Understanding the Important Difference between “Accommodations” & “Modifications”

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Meeting after meeting, parents and teachers use the words “accommodation” and “modification” almost interchangeably when discussing IEPs and student needs. Yet the terms are vastly different. If understood and used correctly, these words can greatly impact the success of a child’s educational program.

Simply put, accommodations are practices and procedures that level the playing field. They provide equitable access during instruction and assessments for students with disabilities. Modifications, on the other hand, are alterations to instruction and assessments. Modifications may change, lower, or reduce learning expectations.

According to the Maryland Accommodations Manual, “accommodations are intended to reduce or eliminate the effects of a student’s disability; accommodations do not reduce learning expectations.” Most important to keep in mind is that accommodations cannot be added to an IEP only for testing. If you add accommodations to an IEP, they must be necessary in everyday instruction. The manual clearly states that “accommodations provided to a student must be the same for classroom instruction, classroom assessments, and district and state assessments.”

Examples of accommodations:

  • Timing and Scheduling—these accommodations may include extended time for written or verbal response, classwork, assignments, and tests; multiple breaks throughout a student’s work period or across the school day; and preferential scheduling to accommodate a student’s needs.
  • Setting—as in providing a setting that reduces distractions, or providing special equipment that may be necessary in a classroom or that may only be provided in a particular school.
  • Presentation—examples of presentation accommodations are providing materials in large print or Braille, books on tape, visual cues, or notes; or providing a “human reader,” someone who reads all written text.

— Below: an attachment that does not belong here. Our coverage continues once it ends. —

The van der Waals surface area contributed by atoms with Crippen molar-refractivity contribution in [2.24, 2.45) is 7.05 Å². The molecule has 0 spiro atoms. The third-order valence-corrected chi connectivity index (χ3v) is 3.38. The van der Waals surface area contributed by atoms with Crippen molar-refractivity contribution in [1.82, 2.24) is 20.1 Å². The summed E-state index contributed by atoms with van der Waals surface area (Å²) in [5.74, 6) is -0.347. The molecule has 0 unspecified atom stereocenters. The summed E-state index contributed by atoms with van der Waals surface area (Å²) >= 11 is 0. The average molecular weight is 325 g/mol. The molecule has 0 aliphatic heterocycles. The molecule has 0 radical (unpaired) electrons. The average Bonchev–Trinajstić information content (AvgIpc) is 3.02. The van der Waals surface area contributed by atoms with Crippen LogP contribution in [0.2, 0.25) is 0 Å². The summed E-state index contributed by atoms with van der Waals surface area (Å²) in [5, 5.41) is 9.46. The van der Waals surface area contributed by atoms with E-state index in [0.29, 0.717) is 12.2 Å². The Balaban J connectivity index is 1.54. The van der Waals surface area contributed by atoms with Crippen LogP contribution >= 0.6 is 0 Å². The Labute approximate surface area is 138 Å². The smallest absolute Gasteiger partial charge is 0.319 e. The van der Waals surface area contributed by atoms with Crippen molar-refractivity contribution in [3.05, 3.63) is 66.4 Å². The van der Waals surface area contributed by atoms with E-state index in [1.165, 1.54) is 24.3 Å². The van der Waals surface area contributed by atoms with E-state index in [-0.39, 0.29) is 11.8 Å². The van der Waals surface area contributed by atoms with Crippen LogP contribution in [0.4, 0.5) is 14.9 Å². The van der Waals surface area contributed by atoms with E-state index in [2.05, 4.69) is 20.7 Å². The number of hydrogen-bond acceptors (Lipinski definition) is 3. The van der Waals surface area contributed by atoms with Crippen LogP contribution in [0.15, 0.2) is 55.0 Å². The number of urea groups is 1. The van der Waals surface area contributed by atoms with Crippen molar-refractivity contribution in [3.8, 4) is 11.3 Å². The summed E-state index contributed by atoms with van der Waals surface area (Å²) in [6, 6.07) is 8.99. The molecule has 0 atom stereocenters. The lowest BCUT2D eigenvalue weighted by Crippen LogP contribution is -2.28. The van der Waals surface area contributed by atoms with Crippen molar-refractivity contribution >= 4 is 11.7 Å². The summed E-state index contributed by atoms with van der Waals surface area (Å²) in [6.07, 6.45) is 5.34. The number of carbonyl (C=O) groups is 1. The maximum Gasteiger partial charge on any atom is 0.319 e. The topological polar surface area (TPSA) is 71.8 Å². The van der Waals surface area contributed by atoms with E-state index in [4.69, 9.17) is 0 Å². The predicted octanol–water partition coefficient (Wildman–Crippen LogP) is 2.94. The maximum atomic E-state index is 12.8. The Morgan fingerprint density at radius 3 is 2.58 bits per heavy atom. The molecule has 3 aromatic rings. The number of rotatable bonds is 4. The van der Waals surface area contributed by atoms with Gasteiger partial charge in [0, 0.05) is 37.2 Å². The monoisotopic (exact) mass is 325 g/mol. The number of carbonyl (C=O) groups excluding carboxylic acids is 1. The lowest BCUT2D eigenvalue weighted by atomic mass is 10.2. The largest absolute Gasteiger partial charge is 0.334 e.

• Response—such accommodations may be to provide students with a scribe, a graphic organizer, calculator, electronic note taker, or speech-to-text equipment.

Unlike accommodations, modifications are intended to change the materials and/or the curriculum. By doing so, the curriculum becomes more accessible and more academically appropriate for the student. Modifications can increase the gap between the achievement of students with disabilities and the expectations for proficiency at a particular grade level. As course materials are modified to a lower level year after year, the gap widens between modified work and on-grade-level work. It is important to keep in mind that when work is modified, different or fewer questions may mean less of an opportunity for the student to practice and ultimately master grade-level skills.

Examples of modifications:

  • Reducing the number of problems a student completes—students may be given fewer problems on a worksheet or a test than the rest of the class.
  • Revising assignments—assignments may be made easier or revised to a more appropriate academic level.
  • Giving students hints or clues to correct responses.

When implementing a special practice or procedure in instruction and assessment, the IEP team should carefully assess whether the practice or procedure maintains the fidelity and rigor of the assignment or the assessment. If it does, it is an accommodation. If, however, it changes the goal or rigor of the assignment or of what is being assessed, it is a modification.

It is easy to confuse the two terms. Parents do it; educators do it. But, with much at stake, it’s important to get it right. If the IEP team has any questions about permissible accommodations or what qualifies as a modification, the team may consult Judy Pattik, coordinator of special education, at 410-313-5350; the coordinator of testing in the Office of Student Assessment and Program Evaluation, at 410-313-6802; or the Maryland Accommodations Manual.